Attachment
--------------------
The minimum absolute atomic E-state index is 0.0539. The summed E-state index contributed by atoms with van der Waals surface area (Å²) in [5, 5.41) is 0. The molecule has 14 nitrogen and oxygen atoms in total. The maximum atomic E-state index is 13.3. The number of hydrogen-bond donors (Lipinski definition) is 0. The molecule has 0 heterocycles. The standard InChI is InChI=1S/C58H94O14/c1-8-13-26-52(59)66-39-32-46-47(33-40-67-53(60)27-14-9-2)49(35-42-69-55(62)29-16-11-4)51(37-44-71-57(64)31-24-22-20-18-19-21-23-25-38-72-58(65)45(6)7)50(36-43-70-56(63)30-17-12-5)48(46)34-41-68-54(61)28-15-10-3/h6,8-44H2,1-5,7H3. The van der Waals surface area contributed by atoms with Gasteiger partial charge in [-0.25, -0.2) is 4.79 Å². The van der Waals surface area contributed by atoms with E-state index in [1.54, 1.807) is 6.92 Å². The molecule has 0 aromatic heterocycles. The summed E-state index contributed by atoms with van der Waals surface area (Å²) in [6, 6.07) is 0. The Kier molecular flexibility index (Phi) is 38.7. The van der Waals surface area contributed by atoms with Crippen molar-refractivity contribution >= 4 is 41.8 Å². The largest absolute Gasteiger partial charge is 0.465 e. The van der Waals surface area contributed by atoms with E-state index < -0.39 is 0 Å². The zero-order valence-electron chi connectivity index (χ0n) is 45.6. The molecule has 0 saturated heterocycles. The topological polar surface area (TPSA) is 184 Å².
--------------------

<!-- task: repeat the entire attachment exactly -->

The minimum absolute atomic E-state index is 0.0539. The summed E-state index contributed by atoms with van der Waals surface area (Å²) in [5, 5.41) is 0. The molecule has 14 nitrogen and oxygen atoms in total. The maximum atomic E-state index is 13.3. The number of hydrogen-bond donors (Lipinski definition) is 0. The molecule has 0 heterocycles. The standard InChI is InChI=1S/C58H94O14/c1-8-13-26-52(59)66-39-32-46-47(33-40-67-53(60)27-14-9-2)49(35-42-69-55(62)29-16-11-4)51(37-44-71-57(64)31-24-22-20-18-19-21-23-25-38-72-58(65)45(6)7)50(36-43-70-56(63)30-17-12-5)48(46)34-41-68-54(61)28-15-10-3/h6,8-44H2,1-5,7H3. The van der Waals surface area contributed by atoms with Gasteiger partial charge in [-0.25, -0.2) is 4.79 Å². The van der Waals surface area contributed by atoms with E-state index in [1.54, 1.807) is 6.92 Å². The molecule has 0 aromatic heterocycles. The summed E-state index contributed by atoms with van der Waals surface area (Å²) in [6, 6.07) is 0. The Kier molecular flexibility index (Phi) is 38.7. The van der Waals surface area contributed by atoms with Crippen molar-refractivity contribution >= 4 is 41.8 Å². The largest absolute Gasteiger partial charge is 0.465 e. The van der Waals surface area contributed by atoms with E-state index < -0.39 is 0 Å². The zero-order valence-electron chi connectivity index (χ0n) is 45.6. The molecule has 0 saturated heterocycles. The topological polar surface area (TPSA) is 184 Å².